Recurrent supplementary motor area syndrome following repeat brain tumor resection involving supplementary motor cortex

Taylor J. Abel, Robert T. Buckley, Ryan P. Morton, Patrik Gabikian, Daniel L. Silbergeld

Research output: Contribution to journalArticle

12 Scopus citations

Abstract

BACKGROUND: Supplementary motor area (SMA) syndrome occurs after surgery involving the SMA and is characterized by contralateral hemiparesis with or without speech impairment (dependent on involvement of the dominant SMA), which is transient and characteristically resolves over the course of weeks to months. Recurrent SMA syndrome after repeat craniotomy has not been previously described. OBJECTIVE: To describe the presentation and clinical course of patients who developed recurrent SMA syndrome after redo resection of tumors involving the SMA. METHODS: We performed a retrospective review of 15 patients who underwent repeated resection of low-grade glioma from the superior and middle frontal gyrus. Of these patients, we identified 6 cases of recurrent SMA syndrome. RESULTS: Six patients had a documented SMA syndrome occurring after initial and subsequent resection of tumor in proximity to the SMA. Intraoperative localization of eloquent motor and language cortex was achieved in each patient by using a combination of somatosensory evoked potentials and electrocortical stimulation mapping. Location of tumor and extent of resection was examined with magnetic resonance imaging. CONCLUSION: This series demonstrates that recurrent SMA syndrome occurs in patients undergoing repeat resection of tumors involving the SMA. The presence of recurrent SMA syndrome provides support for reorganization of SMA function to adjacent ipsilateral cortex after resection. Patients with recurrent neoplasms of the SMA should be counseled on the possibility of recurrent SMA syndrome.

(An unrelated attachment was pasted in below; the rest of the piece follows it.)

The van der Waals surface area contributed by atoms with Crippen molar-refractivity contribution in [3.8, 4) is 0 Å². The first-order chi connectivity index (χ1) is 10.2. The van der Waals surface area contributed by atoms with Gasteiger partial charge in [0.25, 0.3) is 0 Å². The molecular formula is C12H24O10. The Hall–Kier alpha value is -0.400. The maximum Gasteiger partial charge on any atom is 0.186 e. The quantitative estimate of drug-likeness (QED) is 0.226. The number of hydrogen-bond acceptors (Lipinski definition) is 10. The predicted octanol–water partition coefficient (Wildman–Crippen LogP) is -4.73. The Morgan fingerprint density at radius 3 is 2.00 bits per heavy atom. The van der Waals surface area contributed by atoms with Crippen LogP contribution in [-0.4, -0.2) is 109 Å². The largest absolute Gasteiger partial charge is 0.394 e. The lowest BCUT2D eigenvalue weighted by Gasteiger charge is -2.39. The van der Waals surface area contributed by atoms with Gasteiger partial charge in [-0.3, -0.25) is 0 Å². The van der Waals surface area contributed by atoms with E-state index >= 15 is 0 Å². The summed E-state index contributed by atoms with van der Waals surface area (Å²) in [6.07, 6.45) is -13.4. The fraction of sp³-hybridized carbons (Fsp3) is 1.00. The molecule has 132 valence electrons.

Original languageEnglish (US)
Pages (from-to)447-456
Number of pages10
JournalClinical neurosurgery
Volume11
DOIs
StatePublished - Sep 2015
Externally publishedYes

Keywords

  • Brain tumor
  • Glioma
  • Motor cortex
  • Supplementary motor area
  • Supplementary motor area syndrome

ASJC Scopus subject areas

  • Surgery
  • Clinical Neurology

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